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Iter8 is the Kubernetes release optimizer built for DevOps, MLOps, SRE and data science teams. Iter8 automates traffic control for new versions of apps/ML models in the cluster and visualizes their performance metrics.

Use cases

Iter8 simplifies a variety of traffic engineering and metrics-driven validation use cases. To support such use cases, Iter8 provides support for the key challenges enabling simpler implementation and quicker adoption of testing in the CD process.

Progressive release with automated traffic management: Iter8 supports blue-green, canary and mirrored releases of new applications and ML models. When new models are deployed, Iter8 automatically reconfigures the routing to desired traffic pattern. Deployment of new versions and their promotion is done by describing the desired state.

A/B/n testing with client SDK and business metrics: Iter8 addresses the challenge of doing A/B/n testing of backend application components/ML models. It provides a simple client SDK allowing a user-facing component to easily and reliably associate business metrics with the backend components that were used. This SDK provides sticky lookup based on user request headers.

Performance testing for HTTP and gRPC endpoints: To enable rapid testing, Iter8 provides synthetic load generation and notification support. A set of reusable tasks can be used to implement the desired test and notification behavior.

Design principles

Support all applications: Iter8 does not limit what types of resources an application is composed of. It supports applications that are composed of any Kubernetes resources including those defined by custom resource definitions (CRDs). Adding support for a new resource type is both straightforward and declarative.

Support any routing technology: Progress release use cases are supported using an service mesh or ingress. Iter8 natively supports the Kubernetes Gateway API allowing easy adoption of many of these technologies. However, native interfaces can also be supported declaratively.

Simplify user interaction: Iter8 leverages Helm to allow users to declaratively specify deployment patterns and to describe test scenarios. The Helm charts provided by Iter8 minimize the barrier to entry by providing common examples. Extension is often possible just be modifying the input to the charts. However, more complicated use cases can also be supported by (user) modification of the Helm charts as well.

Minimize Access: Progressive release and A/B/n use cases require the user to install a Kubernetes controller. However, Iter8 allows for users with only namespace level access to install and use Iter8. Iter8 can also be installed and run with cluster level access.

Implementation choices

Iter8 controller

Iter8 is a controller based architecture. It monitors the Kubernetes objects that make up versions of an application/ML model and automatically reconfigures the routing resources based on their state. In this way, a user just deploys and evaluates versions; she does not con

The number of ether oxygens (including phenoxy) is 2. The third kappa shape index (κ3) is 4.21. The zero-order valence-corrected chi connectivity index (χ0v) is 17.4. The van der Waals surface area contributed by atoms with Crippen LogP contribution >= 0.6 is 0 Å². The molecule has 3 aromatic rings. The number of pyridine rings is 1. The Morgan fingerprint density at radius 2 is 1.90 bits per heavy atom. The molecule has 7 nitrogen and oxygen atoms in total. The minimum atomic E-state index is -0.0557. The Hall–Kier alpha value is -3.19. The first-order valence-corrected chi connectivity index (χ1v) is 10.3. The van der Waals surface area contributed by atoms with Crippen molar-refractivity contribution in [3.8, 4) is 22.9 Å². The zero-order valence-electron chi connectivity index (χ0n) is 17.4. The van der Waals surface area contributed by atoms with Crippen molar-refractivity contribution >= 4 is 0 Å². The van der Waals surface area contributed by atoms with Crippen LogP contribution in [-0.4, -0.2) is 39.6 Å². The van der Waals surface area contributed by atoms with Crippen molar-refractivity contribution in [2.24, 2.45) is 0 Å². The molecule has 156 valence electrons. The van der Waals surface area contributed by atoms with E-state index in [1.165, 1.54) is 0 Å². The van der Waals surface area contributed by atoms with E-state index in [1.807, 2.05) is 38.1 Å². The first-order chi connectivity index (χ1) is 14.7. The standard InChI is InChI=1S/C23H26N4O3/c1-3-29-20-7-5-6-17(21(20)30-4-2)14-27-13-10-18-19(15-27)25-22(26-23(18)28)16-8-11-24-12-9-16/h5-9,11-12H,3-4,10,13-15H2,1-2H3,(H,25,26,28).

The following picture illustrates a blue-green rollout scenario that is orchestrated by this controller.


As part of the dynamic reconfiguration of route resources, the Iter8 controller also checks for readiness (for e.g., in KServe ModelMesh), availability (for e.g., in Kubernetes deployments) and other relevant status conditions before configuring traffic splits to candidate versions. Similarly, before candidate versions are deleted, the Iter8 controller uses finalizers to first ensure that all traffic flows to the primary version of the ML model. This makes for a very high-degree of reliability and zero-downtime/loss-less rollouts of new app/ML model versions. Users do not get this level of reliability out-of-the-box with a vanilla service mesh.

With Iter8, the barrier to entry for end-users is significantly reduced. In particular, by just providing names of their ML serving resources, and (optional) traffic weights/labels, end users can get started with their release optimization use cases rapidly. Further, Iter8 does not limit the capabilities of the underlying service mesh in any way. This means more advanced teams still get to use all the power of the service-mesh alongside the reliability and ease-of-use that Iter8 brings.

Client SDK

Iter8 provides a client-side SDK to facilitate routing as well as a metrics collection task associated with distributed (i.e., client-server architecture-based) A/B/n testing in Kubernetes.

The following picture illustrates the use of the SDK for A/B testing.

A/B testing

Iter8's SDK is designed to handle user stickiness, collection of business metrics, and decoupling of front-end and back-end releases processes during A/B/n testing.

In addition, Iter8 provides a simple metrics store, eliminating the need for an external database.

Performance testing tasks

Iter8 introduces a set of tasks which can be composed in order to conduct a variety of performance tests.

The following picture illustrates a performance test for an HTTP application, and this test consists of two tasks. One verifies the application is ready and the second generates synthetic HTTP load against the application and captures the resulting performance metrics.

Iter8 performance test

In addition to load testing HTTP and gRPC services, Iter8 tasks can perform other actions such as sending notifications to Slack or GitHub.

Built using open source

Iter8 is written in go and builds on a few awesome open source projects including: